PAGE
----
In 2018, Kobe Bryant became the first NBA player to win an academy award (yes, that golden statue they call an Oscar) for his work in the animated short story: “Dear Basketball.”

Don’t cry, don’t cry, don’t cry

Learning From the Best

One of Kobe’s unique traits is he was constantly seeking to learn from the best. This led to a rather interesting habit: cold emailing other top people within their fields.

Some of the non-basketball people Kobe randomly approached before? Johnny Ive (Apple Designer), Mark Parker (Nike CEO) and Arianna Huffington. Even Oprah. Kobe would ask them for their reading lists, and how they achieved success in their own careers.

What does an athlete have in common with a business leader? It turns out: a lot. Hyper-successful people respect each other — no matter which field they’re from — and there’s always something new to learn.

Out of all the things I’ve learned from Kobe, this one is tough for me. I shy away from asking help and advice from other people. Maybe it’s because I’m scared and because I’m proud. But I know I’ll never grow as much if I don’t.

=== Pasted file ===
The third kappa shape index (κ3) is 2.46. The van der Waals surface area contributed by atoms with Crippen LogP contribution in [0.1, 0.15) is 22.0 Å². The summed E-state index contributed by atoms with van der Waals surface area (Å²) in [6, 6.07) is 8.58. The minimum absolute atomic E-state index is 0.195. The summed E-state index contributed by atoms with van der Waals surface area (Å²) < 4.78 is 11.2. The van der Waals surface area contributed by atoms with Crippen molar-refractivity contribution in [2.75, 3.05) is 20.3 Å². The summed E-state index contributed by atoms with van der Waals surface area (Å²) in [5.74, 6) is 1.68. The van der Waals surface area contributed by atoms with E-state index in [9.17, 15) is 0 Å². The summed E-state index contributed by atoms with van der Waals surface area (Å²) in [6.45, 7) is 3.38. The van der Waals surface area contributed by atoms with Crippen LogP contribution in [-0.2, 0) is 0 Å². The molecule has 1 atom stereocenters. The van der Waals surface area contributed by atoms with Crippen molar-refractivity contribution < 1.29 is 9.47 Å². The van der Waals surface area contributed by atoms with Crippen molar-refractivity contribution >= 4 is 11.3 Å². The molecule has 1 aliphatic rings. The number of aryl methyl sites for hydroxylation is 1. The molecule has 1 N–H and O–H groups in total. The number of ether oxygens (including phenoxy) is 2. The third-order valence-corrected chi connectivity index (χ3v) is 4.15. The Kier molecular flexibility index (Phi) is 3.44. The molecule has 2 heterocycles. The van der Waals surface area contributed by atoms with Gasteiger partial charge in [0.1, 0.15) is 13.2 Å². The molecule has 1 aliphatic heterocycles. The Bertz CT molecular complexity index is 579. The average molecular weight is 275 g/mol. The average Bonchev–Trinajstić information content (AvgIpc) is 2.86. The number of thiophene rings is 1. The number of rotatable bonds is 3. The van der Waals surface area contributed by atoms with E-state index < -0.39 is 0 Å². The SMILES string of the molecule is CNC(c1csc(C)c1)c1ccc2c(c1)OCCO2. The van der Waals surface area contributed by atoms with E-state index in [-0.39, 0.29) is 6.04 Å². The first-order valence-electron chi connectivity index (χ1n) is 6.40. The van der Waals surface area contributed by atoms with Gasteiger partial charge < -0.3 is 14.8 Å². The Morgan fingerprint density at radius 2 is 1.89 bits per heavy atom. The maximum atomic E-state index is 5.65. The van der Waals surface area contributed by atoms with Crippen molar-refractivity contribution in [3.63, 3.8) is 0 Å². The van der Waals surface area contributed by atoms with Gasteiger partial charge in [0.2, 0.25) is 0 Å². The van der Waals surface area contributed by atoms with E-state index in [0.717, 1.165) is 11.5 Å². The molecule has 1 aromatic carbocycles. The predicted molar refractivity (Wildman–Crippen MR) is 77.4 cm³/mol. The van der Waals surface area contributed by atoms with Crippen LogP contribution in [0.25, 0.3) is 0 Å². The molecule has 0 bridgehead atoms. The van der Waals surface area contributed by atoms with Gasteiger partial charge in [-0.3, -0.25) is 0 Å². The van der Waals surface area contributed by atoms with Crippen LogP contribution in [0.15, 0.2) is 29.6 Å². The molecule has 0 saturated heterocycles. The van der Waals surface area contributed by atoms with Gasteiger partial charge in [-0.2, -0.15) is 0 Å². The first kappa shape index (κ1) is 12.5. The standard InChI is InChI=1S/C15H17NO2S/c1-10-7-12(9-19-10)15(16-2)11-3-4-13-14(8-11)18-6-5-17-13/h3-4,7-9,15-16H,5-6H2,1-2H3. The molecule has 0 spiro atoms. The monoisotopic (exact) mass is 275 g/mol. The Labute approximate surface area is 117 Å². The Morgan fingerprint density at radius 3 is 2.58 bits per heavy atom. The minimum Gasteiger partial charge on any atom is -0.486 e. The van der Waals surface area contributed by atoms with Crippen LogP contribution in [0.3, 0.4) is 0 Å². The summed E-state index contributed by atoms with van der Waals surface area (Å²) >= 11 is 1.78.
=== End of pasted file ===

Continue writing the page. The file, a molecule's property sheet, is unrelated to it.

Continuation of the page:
The next time I’m scared, I’ll ask: “What would Kobe do?”

Live Life on Your Terms

The world will largely remember Kobe Bryant for his achievements as a basketball player. But he was so much more. He started charities and supported foundations for underprivileged kids. He wrote books, produced films and dabbled in rap music. He launched a venture-capital fund and invested in companies. People scratched their heads when he said he loved business as much as basketball.

At his death, he was reportedly worth 600 million USD. Business leaders mourned how he’d probably have been even more successful in his career after basketball.

“Kobe was a legend on the court and just getting started in what would have been just as meaningful a second act,”

– Barack Obama –

Sometimes when I reflect on my own journey, I wonder if I have too many interests to be successful at any. But if Kobe could be one of the greatest sportsmen of all time, an award-winning writer and producer, a successful business investor and most importantly, a great father — then perhaps I can achieve my dreams across multiple things in my own way too.